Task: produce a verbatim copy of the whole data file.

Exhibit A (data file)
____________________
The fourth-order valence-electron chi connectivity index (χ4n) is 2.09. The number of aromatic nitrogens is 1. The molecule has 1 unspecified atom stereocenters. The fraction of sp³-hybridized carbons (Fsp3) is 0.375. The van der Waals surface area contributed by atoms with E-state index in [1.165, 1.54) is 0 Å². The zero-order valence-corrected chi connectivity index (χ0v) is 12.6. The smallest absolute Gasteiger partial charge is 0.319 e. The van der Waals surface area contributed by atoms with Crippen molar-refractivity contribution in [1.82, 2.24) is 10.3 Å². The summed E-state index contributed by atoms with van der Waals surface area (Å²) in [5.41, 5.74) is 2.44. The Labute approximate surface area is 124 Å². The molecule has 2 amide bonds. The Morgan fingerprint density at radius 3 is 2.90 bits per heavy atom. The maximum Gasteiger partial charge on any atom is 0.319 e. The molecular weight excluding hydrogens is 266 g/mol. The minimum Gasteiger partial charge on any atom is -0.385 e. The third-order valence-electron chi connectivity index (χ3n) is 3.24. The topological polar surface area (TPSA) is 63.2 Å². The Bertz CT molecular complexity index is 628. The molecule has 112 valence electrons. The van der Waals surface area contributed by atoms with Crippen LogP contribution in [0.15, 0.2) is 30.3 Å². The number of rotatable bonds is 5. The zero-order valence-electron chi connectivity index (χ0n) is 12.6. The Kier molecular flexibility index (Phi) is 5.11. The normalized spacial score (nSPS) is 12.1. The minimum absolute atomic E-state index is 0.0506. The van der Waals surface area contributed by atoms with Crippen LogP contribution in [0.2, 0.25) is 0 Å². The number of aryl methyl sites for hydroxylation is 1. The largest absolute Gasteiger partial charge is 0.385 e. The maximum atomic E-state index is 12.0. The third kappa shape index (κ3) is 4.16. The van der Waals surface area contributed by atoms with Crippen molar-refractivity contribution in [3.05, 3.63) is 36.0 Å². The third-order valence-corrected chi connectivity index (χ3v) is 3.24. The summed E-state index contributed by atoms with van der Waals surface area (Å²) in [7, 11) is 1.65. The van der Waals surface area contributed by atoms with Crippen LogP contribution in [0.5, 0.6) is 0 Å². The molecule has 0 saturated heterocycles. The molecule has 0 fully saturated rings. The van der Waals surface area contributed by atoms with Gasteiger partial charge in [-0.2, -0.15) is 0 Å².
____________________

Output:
The fourth-order valence-electron chi connectivity index (χ4n) is 2.09. The number of aromatic nitrogens is 1. The molecule has 1 unspecified atom stereocenters. The fraction of sp³-hybridized carbons (Fsp3) is 0.375. The van der Waals surface area contributed by atoms with E-state index in [1.165, 1.54) is 0 Å². The zero-order valence-corrected chi connectivity index (χ0v) is 12.6. The smallest absolute Gasteiger partial charge is 0.319 e. The van der Waals surface area contributed by atoms with Crippen molar-refractivity contribution in [1.82, 2.24) is 10.3 Å². The summed E-state index contributed by atoms with van der Waals surface area (Å²) in [5.41, 5.74) is 2.44. The Labute approximate surface area is 124 Å². The molecule has 2 amide bonds. The Morgan fingerprint density at radius 3 is 2.90 bits per heavy atom. The maximum Gasteiger partial charge on any atom is 0.319 e. The molecular weight excluding hydrogens is 266 g/mol. The minimum Gasteiger partial charge on any atom is -0.385 e. The third-order valence-electron chi connectivity index (χ3n) is 3.24. The topological polar surface area (TPSA) is 63.2 Å². The Bertz CT molecular complexity index is 628. The molecule has 112 valence electrons. The van der Waals surface area contributed by atoms with Crippen LogP contribution in [0.15, 0.2) is 30.3 Å². The number of rotatable bonds is 5. The zero-order valence-electron chi connectivity index (χ0n) is 12.6. The Kier molecular flexibility index (Phi) is 5.11. The normalized spacial score (nSPS) is 12.1. The minimum absolute atomic E-state index is 0.0506. The van der Waals surface area contributed by atoms with Crippen LogP contribution in [0.2, 0.25) is 0 Å². The number of aryl methyl sites for hydroxylation is 1. The largest absolute Gasteiger partial charge is 0.385 e. The maximum atomic E-state index is 12.0. The third kappa shape index (κ3) is 4.16. The van der Waals surface area contributed by atoms with Crippen molar-refractivity contribution in [3.05, 3.63) is 36.0 Å². The third-order valence-corrected chi connectivity index (χ3v) is 3.24. The summed E-state index contributed by atoms with van der Waals surface area (Å²) in [7, 11) is 1.65. The van der Waals surface area contributed by atoms with Crippen LogP contribution in [0.5, 0.6) is 0 Å². The molecule has 0 saturated heterocycles. The molecule has 0 fully saturated rings. The van der Waals surface area contributed by atoms with Gasteiger partial charge in [-0.2, -0.15) is 0 Å².